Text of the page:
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A Sunday for Second Chances: The Men’s Semifinals at Wimbledon

Jul 5th 2013

For the seventh time in ten years, the Wimbledon final features the top two men in the world.  After a tournament filled with upsets, fans can look forward to a climax worthy of the event’s grandeur.


Almost exactly a year ago, Andy Murray bore the hopes of his nation on his narrow shoulders as he strode onto Centre Court to face Roger Federer.  In his first Wimbledon final, Murray set British hearts fluttering when he won the first set and edged within range of serving for the second.  Federer then regrouped to dominate the rest of the proceedings, while his opponent’s momentum steadily ebbed.  Fighting tears during the trophy presentation, Murray must have relived the key turning points of that match again and again as he imagined what he could have done differently.

On Sunday, he will have a chance to remake a 2012 tearjerker into a 2013 heart-warmer.  (Win or lose, of course, the emotional Murray can be expected to shed tears after the final.)  The experience of losing last year’s final will have given Great Britain’s leading man crucial experience on how to handle this moment, and his intensity should burn more brightly than he ever as he aims for atonement.  Murray also can draw inspiration from the memories of his gold medal at the Olympics last August.  On Centre Court, albeit not at Wimbledon, he defeated Novak Djokovic and Federer with national pride at stake.

Losing the first set in both the quarterfinal and the semifinal, Murray subjected his fans to more palpitations than they would have preferred.  Like Marion Bartoli in the women’s draw, he has reached the Wimbledon final without facing a single top-15 opponent.  Upsets of Federer, Rafael Nadal, and Jo-Wilfried Tsonga cracked open the bottom half of the men’s draw from the outset, allowing Murray to feast on cannon fodder like Mikhail Youzhny and Fernando Verdasco. 

Expectations soared higher than ever as a result, and Murray appeared to tighten in response.  He survived an ugly five-setter against Verdasco and weathered a bold challenge from the raw Jerzy Janowicz in the semis, finishing that match much more convincingly than he started it.  In the final, Murray can resume his role as the underdog to the world No. 1 and may find that more familiar position a tonic to his nerves.  The bad news for him is that he faces someone equally determined to capitalize on a second chance after a painful disappointment. 


The eighth world No. 1 to reach the Wimbledon final in ten years, Novak Djokovic battled Juan Martin Del Potro for nearly five hours in the longest semifinal ever played at this major.  Just a month ago, a similar semifinal epic cost Djokovic a golden opportunity to complete a career Grand Slam.  He would have entered a Roland Garros final against David Ferrer as a heavy favorite had he not fallen 9-7 in the fifth set to Rafael Nadal.  Like Murray at Wimbledon last year, Djokovic must have relived some of the decisive moments in that match, such as the point when he ran into the net at 4-3, deuce in the final set.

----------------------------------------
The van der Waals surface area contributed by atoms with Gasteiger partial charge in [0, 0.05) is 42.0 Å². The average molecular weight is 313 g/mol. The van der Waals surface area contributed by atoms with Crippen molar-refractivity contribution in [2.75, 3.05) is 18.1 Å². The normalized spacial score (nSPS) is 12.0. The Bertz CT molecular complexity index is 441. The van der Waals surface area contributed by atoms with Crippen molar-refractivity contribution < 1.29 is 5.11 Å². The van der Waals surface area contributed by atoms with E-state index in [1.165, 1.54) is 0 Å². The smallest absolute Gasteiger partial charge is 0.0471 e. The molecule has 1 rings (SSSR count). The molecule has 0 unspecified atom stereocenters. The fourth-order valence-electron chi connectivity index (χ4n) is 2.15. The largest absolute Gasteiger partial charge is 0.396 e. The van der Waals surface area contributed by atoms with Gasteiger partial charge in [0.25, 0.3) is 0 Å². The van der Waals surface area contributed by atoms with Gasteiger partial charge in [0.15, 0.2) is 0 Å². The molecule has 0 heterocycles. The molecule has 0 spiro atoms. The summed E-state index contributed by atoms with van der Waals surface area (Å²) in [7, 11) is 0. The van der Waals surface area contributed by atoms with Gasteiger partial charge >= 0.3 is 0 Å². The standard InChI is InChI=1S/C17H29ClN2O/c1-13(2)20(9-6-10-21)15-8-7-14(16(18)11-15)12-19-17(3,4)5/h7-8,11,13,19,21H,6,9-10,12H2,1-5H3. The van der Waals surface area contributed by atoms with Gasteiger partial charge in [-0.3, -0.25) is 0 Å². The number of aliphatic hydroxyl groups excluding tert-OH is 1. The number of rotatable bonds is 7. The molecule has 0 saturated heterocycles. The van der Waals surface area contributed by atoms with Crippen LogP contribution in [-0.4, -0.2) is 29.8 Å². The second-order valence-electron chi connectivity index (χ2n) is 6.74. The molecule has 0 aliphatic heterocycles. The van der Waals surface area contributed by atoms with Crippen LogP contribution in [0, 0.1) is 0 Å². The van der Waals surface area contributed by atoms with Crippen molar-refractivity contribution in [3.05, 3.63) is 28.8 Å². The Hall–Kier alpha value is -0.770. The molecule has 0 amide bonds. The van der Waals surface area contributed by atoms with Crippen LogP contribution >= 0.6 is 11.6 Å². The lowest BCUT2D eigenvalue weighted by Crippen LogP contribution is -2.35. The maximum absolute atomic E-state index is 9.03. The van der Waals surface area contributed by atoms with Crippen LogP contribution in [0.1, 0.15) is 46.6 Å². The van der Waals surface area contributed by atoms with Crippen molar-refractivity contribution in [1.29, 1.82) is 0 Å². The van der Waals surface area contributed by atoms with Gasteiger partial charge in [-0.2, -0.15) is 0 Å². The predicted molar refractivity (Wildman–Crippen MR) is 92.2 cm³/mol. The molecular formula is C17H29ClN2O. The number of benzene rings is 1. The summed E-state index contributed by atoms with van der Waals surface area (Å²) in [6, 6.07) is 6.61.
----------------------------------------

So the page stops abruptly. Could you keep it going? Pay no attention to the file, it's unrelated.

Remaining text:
Few players respond to adversity more courageously than the Serb, who has played the most impressive grass-court tennis of his career this fortnight.  Two years ago, Djokovic saw his stunning 42-match winning streak end in a Roland Garros semifinal at the hands of Federer.  But he bounced back by claiming his first Wimbledon title a month later.  History could repeat itself on Sunday against Murray, whom Djokovic defeated in the Australian Open final this year to avenge losses at the Olympics and the US Open in 2012.

In fact, the world No. 1 has spent much of his fortnight exacting revenge on former nemeses for grass stains past.  Djokovic has erased smudges left by Tommy Haas (Wimbledon 2009), Tomas Berdych (Wimbledon 2010), and Del Potro (Olympics 2012) in his last three matches.  He surely would relish the opportunity to reverse his Olympics loss to Murray last year as well.  Whereas the Scot has enjoyed a series of overmatched opponents, Djokovic has built his march of revenge on the bones of three top-15 opponents, like Lisicki in the women’s draw.  That more challenging route to the final may prepare him better than his rival for the tournament’s climax.

On the other hand, Murray should hold a surface advantage against Djokovic, as their only previous grass meeting showed.  At the Olympics, the Scot deployed a more imposing first serve and crisper skills near the net to blunt the Serb’s punishing baseline arsenal.  Those two strengths comprise Murray’s greatest areas of superiority to Djokovic in a matchup otherwise balanced or tilted in the Serb’s favor.  Not without reason has the world No. 2 reached four straight finals on grass, although he has not secured what the world No. 1 did in 2011


This Sunday clash confirms the defining trend of the men’s game over the last twelve months.  As Federer and Nadal have dwindled in durability and consistency, they have needed to choose their battles more sparingly.  Djokovic and Murray have become the new backbone of the ATP, contesting three of the last four major finals.  Both in the prime of their careers, they should continue to hold the reins for the next few years.  A memorable final on Sunday between the reigning US Open champion and the reigning Australian Open champion would further cement their ascendancy.